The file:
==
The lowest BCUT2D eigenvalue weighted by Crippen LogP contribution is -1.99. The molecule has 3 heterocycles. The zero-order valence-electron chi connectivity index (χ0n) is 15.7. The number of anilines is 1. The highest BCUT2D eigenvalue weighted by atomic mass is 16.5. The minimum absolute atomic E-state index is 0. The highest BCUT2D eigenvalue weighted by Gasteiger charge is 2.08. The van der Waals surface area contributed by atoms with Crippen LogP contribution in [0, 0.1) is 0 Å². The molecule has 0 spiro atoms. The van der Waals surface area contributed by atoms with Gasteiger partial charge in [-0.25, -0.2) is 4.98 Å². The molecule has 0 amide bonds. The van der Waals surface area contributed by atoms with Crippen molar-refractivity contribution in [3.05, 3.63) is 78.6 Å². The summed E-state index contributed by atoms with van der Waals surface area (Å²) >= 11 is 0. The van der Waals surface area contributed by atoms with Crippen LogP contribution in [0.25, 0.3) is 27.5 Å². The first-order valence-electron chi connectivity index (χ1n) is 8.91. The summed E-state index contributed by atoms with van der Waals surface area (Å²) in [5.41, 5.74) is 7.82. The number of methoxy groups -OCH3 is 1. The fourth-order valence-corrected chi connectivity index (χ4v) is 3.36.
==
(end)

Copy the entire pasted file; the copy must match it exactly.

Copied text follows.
The lowest BCUT2D eigenvalue weighted by Crippen LogP contribution is -1.99. The molecule has 3 heterocycles. The zero-order valence-electron chi connectivity index (χ0n) is 15.7. The number of anilines is 1. The highest BCUT2D eigenvalue weighted by atomic mass is 16.5. The minimum absolute atomic E-state index is 0. The highest BCUT2D eigenvalue weighted by Gasteiger charge is 2.08. The van der Waals surface area contributed by atoms with Crippen LogP contribution in [0, 0.1) is 0 Å². The molecule has 0 spiro atoms. The van der Waals surface area contributed by atoms with Gasteiger partial charge in [-0.25, -0.2) is 4.98 Å². The molecule has 0 amide bonds. The van der Waals surface area contributed by atoms with Crippen molar-refractivity contribution in [3.05, 3.63) is 78.6 Å². The summed E-state index contributed by atoms with van der Waals surface area (Å²) >= 11 is 0. The van der Waals surface area contributed by atoms with Crippen LogP contribution in [0.25, 0.3) is 27.5 Å². The first-order valence-electron chi connectivity index (χ1n) is 8.91. The summed E-state index contributed by atoms with van der Waals surface area (Å²) in [5.41, 5.74) is 7.82. The number of methoxy groups -OCH3 is 1. The fourth-order valence-corrected chi connectivity index (χ4v) is 3.36.